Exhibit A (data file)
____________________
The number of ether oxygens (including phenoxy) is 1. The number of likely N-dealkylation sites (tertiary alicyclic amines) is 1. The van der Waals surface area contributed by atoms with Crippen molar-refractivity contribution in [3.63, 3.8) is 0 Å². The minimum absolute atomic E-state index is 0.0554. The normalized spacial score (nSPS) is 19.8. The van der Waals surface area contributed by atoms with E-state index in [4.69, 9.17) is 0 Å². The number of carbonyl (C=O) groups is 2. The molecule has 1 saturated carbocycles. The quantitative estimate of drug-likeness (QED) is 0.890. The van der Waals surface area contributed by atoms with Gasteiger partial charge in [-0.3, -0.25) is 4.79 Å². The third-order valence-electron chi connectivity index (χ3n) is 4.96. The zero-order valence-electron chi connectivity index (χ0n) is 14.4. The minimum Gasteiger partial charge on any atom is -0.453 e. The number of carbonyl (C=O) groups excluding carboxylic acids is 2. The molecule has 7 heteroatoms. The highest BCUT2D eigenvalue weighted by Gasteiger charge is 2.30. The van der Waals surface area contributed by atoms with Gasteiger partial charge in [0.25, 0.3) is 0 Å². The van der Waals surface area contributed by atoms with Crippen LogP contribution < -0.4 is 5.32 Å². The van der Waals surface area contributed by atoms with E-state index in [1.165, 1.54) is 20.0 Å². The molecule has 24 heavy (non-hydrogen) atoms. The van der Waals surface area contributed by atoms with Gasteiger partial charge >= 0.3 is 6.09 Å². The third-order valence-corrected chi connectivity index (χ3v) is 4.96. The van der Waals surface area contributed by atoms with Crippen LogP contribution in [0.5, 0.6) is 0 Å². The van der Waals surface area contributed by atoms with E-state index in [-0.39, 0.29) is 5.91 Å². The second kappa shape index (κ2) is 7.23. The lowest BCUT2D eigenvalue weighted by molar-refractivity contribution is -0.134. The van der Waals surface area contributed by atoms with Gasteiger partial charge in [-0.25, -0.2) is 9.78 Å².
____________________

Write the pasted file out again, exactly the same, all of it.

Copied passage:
The number of ether oxygens (including phenoxy) is 1. The number of likely N-dealkylation sites (tertiary alicyclic amines) is 1. The van der Waals surface area contributed by atoms with Crippen molar-refractivity contribution in [3.63, 3.8) is 0 Å². The minimum absolute atomic E-state index is 0.0554. The normalized spacial score (nSPS) is 19.8. The van der Waals surface area contributed by atoms with E-state index in [4.69, 9.17) is 0 Å². The number of carbonyl (C=O) groups is 2. The molecule has 1 saturated carbocycles. The quantitative estimate of drug-likeness (QED) is 0.890. The van der Waals surface area contributed by atoms with Gasteiger partial charge in [-0.3, -0.25) is 4.79 Å². The third-order valence-electron chi connectivity index (χ3n) is 4.96. The zero-order valence-electron chi connectivity index (χ0n) is 14.4. The minimum Gasteiger partial charge on any atom is -0.453 e. The number of carbonyl (C=O) groups excluding carboxylic acids is 2. The molecule has 7 heteroatoms. The highest BCUT2D eigenvalue weighted by Gasteiger charge is 2.30. The van der Waals surface area contributed by atoms with Gasteiger partial charge in [0.25, 0.3) is 0 Å². The van der Waals surface area contributed by atoms with Crippen LogP contribution < -0.4 is 5.32 Å². The van der Waals surface area contributed by atoms with E-state index in [1.165, 1.54) is 20.0 Å². The molecule has 24 heavy (non-hydrogen) atoms. The van der Waals surface area contributed by atoms with Gasteiger partial charge >= 0.3 is 6.09 Å². The third-order valence-corrected chi connectivity index (χ3v) is 4.96. The van der Waals surface area contributed by atoms with Crippen LogP contribution in [0.5, 0.6) is 0 Å². The van der Waals surface area contributed by atoms with E-state index in [-0.39, 0.29) is 5.91 Å². The second kappa shape index (κ2) is 7.23. The lowest BCUT2D eigenvalue weighted by molar-refractivity contribution is -0.134. The van der Waals surface area contributed by atoms with Gasteiger partial charge in [-0.25, -0.2) is 9.78 Å².